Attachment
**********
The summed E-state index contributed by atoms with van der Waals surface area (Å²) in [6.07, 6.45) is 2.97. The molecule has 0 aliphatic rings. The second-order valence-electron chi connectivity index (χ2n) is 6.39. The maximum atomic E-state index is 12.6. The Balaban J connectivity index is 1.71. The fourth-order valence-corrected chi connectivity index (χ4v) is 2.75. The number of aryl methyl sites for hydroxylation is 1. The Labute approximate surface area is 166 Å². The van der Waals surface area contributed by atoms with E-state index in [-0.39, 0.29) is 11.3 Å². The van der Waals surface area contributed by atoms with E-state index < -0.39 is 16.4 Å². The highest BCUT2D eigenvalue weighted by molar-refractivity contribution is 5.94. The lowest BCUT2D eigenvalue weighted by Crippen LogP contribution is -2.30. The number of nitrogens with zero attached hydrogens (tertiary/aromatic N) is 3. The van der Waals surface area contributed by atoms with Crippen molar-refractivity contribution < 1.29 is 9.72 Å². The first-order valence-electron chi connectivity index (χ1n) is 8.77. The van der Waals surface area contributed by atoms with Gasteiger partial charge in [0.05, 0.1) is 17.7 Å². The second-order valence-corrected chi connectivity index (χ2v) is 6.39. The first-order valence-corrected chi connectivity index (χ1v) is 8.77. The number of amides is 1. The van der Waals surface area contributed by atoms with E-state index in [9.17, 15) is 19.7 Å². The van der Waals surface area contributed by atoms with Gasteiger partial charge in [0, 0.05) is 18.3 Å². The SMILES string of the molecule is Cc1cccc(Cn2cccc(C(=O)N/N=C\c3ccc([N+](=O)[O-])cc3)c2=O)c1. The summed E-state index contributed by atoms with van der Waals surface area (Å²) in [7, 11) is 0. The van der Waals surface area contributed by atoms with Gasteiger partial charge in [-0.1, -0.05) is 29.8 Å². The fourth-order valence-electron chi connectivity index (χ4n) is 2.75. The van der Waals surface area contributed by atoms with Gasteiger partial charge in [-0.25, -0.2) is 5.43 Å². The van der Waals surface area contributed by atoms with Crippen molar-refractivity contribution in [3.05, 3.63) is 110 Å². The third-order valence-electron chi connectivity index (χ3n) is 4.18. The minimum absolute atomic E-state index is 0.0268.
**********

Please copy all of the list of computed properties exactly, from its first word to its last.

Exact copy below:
The summed E-state index contributed by atoms with van der Waals surface area (Å²) in [6.07, 6.45) is 2.97. The molecule has 0 aliphatic rings. The second-order valence-electron chi connectivity index (χ2n) is 6.39. The maximum atomic E-state index is 12.6. The Balaban J connectivity index is 1.71. The fourth-order valence-corrected chi connectivity index (χ4v) is 2.75. The number of aryl methyl sites for hydroxylation is 1. The Labute approximate surface area is 166 Å². The van der Waals surface area contributed by atoms with E-state index in [-0.39, 0.29) is 11.3 Å². The van der Waals surface area contributed by atoms with E-state index < -0.39 is 16.4 Å². The highest BCUT2D eigenvalue weighted by molar-refractivity contribution is 5.94. The lowest BCUT2D eigenvalue weighted by Crippen LogP contribution is -2.30. The number of nitrogens with zero attached hydrogens (tertiary/aromatic N) is 3. The van der Waals surface area contributed by atoms with Crippen molar-refractivity contribution < 1.29 is 9.72 Å². The first-order valence-electron chi connectivity index (χ1n) is 8.77. The van der Waals surface area contributed by atoms with Gasteiger partial charge in [0.05, 0.1) is 17.7 Å². The second-order valence-corrected chi connectivity index (χ2v) is 6.39. The first-order valence-corrected chi connectivity index (χ1v) is 8.77. The number of amides is 1. The van der Waals surface area contributed by atoms with E-state index in [9.17, 15) is 19.7 Å². The van der Waals surface area contributed by atoms with Gasteiger partial charge in [0, 0.05) is 18.3 Å². The SMILES string of the molecule is Cc1cccc(Cn2cccc(C(=O)N/N=C\c3ccc([N+](=O)[O-])cc3)c2=O)c1. The summed E-state index contributed by atoms with van der Waals surface area (Å²) in [7, 11) is 0. The van der Waals surface area contributed by atoms with Gasteiger partial charge in [-0.1, -0.05) is 29.8 Å². The fourth-order valence-electron chi connectivity index (χ4n) is 2.75. The van der Waals surface area contributed by atoms with Gasteiger partial charge in [-0.25, -0.2) is 5.43 Å². The van der Waals surface area contributed by atoms with Crippen molar-refractivity contribution in [3.05, 3.63) is 110 Å². The third-order valence-electron chi connectivity index (χ3n) is 4.18. The minimum absolute atomic E-state index is 0.0268.